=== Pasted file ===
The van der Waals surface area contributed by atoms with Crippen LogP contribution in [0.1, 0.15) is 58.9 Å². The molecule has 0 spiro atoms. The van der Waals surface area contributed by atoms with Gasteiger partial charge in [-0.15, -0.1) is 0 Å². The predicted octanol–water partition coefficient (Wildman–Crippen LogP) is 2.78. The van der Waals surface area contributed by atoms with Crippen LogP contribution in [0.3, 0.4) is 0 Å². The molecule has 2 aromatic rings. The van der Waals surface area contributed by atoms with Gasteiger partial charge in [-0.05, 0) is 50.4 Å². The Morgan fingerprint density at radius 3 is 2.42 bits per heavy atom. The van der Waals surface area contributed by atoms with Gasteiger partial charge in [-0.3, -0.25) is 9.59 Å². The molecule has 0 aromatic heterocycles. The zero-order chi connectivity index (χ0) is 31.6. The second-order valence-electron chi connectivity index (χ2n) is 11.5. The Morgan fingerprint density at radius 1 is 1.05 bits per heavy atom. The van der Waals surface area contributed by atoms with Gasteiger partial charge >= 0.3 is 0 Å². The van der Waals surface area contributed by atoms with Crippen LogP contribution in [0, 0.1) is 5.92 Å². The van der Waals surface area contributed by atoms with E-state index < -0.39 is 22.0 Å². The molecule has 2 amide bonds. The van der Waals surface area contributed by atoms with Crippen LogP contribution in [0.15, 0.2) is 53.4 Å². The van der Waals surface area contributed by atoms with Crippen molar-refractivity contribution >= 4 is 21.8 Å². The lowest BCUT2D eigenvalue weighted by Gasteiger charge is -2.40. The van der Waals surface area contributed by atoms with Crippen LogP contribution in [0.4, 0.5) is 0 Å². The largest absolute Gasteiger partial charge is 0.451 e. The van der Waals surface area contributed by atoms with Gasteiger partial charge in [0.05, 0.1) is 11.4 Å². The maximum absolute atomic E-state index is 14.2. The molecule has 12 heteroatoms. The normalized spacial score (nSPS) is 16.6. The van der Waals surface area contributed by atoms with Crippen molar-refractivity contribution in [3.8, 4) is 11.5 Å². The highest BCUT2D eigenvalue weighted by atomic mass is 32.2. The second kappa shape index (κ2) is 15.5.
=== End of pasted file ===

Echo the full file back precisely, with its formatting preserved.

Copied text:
The van der Waals surface area contributed by atoms with Crippen LogP contribution in [0.1, 0.15) is 58.9 Å². The molecule has 0 spiro atoms. The van der Waals surface area contributed by atoms with Gasteiger partial charge in [-0.15, -0.1) is 0 Å². The predicted octanol–water partition coefficient (Wildman–Crippen LogP) is 2.78. The van der Waals surface area contributed by atoms with Crippen LogP contribution in [0.3, 0.4) is 0 Å². The molecule has 2 aromatic rings. The van der Waals surface area contributed by atoms with Gasteiger partial charge in [-0.05, 0) is 50.4 Å². The Morgan fingerprint density at radius 3 is 2.42 bits per heavy atom. The van der Waals surface area contributed by atoms with Gasteiger partial charge in [-0.3, -0.25) is 9.59 Å². The molecule has 0 aromatic heterocycles. The zero-order chi connectivity index (χ0) is 31.6. The second-order valence-electron chi connectivity index (χ2n) is 11.5. The Morgan fingerprint density at radius 1 is 1.05 bits per heavy atom. The van der Waals surface area contributed by atoms with Gasteiger partial charge >= 0.3 is 0 Å². The van der Waals surface area contributed by atoms with Crippen LogP contribution in [0, 0.1) is 5.92 Å². The van der Waals surface area contributed by atoms with E-state index < -0.39 is 22.0 Å². The molecule has 2 amide bonds. The van der Waals surface area contributed by atoms with Crippen LogP contribution in [0.15, 0.2) is 53.4 Å². The van der Waals surface area contributed by atoms with Crippen molar-refractivity contribution >= 4 is 21.8 Å². The lowest BCUT2D eigenvalue weighted by Gasteiger charge is -2.40. The van der Waals surface area contributed by atoms with Crippen LogP contribution in [0.4, 0.5) is 0 Å². The largest absolute Gasteiger partial charge is 0.451 e. The van der Waals surface area contributed by atoms with Gasteiger partial charge in [0.05, 0.1) is 11.4 Å². The maximum absolute atomic E-state index is 14.2. The molecule has 12 heteroatoms. The normalized spacial score (nSPS) is 16.6. The van der Waals surface area contributed by atoms with Crippen molar-refractivity contribution in [3.8, 4) is 11.5 Å². The highest BCUT2D eigenvalue weighted by atomic mass is 32.2. The second kappa shape index (κ2) is 15.5.